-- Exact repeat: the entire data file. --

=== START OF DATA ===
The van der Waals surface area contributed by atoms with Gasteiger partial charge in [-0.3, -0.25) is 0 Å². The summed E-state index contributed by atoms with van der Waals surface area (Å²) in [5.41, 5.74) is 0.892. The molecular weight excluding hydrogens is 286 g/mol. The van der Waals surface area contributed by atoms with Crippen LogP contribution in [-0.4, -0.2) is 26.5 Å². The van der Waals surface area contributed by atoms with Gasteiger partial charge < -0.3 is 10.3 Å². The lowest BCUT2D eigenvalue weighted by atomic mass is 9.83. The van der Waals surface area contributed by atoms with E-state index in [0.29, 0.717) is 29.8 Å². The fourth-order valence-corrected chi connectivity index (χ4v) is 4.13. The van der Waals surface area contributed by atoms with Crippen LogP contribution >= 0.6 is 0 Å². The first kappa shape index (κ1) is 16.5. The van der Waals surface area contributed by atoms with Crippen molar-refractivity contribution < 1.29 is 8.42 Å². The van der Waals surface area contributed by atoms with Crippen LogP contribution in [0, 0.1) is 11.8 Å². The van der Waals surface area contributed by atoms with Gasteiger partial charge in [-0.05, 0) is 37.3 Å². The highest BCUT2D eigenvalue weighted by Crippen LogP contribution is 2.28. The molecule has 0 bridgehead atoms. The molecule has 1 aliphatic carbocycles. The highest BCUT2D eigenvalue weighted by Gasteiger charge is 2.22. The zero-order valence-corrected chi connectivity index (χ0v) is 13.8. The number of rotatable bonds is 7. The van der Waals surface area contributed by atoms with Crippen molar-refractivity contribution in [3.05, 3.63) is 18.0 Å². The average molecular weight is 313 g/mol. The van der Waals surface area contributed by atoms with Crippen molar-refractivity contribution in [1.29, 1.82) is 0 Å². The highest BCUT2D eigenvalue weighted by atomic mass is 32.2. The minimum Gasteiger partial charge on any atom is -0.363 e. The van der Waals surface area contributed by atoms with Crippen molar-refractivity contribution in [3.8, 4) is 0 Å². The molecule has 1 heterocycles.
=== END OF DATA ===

The van der Waals surface area contributed by atoms with Gasteiger partial charge in [-0.3, -0.25) is 0 Å². The summed E-state index contributed by atoms with van der Waals surface area (Å²) in [5.41, 5.74) is 0.892. The molecular weight excluding hydrogens is 286 g/mol. The van der Waals surface area contributed by atoms with Crippen LogP contribution in [-0.4, -0.2) is 26.5 Å². The van der Waals surface area contributed by atoms with Gasteiger partial charge < -0.3 is 10.3 Å². The lowest BCUT2D eigenvalue weighted by atomic mass is 9.83. The van der Waals surface area contributed by atoms with E-state index in [0.29, 0.717) is 29.8 Å². The fourth-order valence-corrected chi connectivity index (χ4v) is 4.13. The van der Waals surface area contributed by atoms with Crippen LogP contribution >= 0.6 is 0 Å². The first kappa shape index (κ1) is 16.5. The van der Waals surface area contributed by atoms with Crippen molar-refractivity contribution < 1.29 is 8.42 Å². The van der Waals surface area contributed by atoms with Crippen LogP contribution in [0, 0.1) is 11.8 Å². The van der Waals surface area contributed by atoms with Gasteiger partial charge in [-0.05, 0) is 37.3 Å². The highest BCUT2D eigenvalue weighted by Crippen LogP contribution is 2.28. The molecule has 0 bridgehead atoms. The molecule has 1 aliphatic carbocycles. The highest BCUT2D eigenvalue weighted by Gasteiger charge is 2.22. The zero-order valence-corrected chi connectivity index (χ0v) is 13.8. The number of rotatable bonds is 7. The van der Waals surface area contributed by atoms with Crippen molar-refractivity contribution in [3.05, 3.63) is 18.0 Å². The average molecular weight is 313 g/mol. The van der Waals surface area contributed by atoms with Crippen molar-refractivity contribution in [1.29, 1.82) is 0 Å². The highest BCUT2D eigenvalue weighted by atomic mass is 32.2. The minimum Gasteiger partial charge on any atom is -0.363 e. The van der Waals surface area contributed by atoms with Crippen molar-refractivity contribution in [3.8, 4) is 0 Å². The molecule has 1 heterocycles.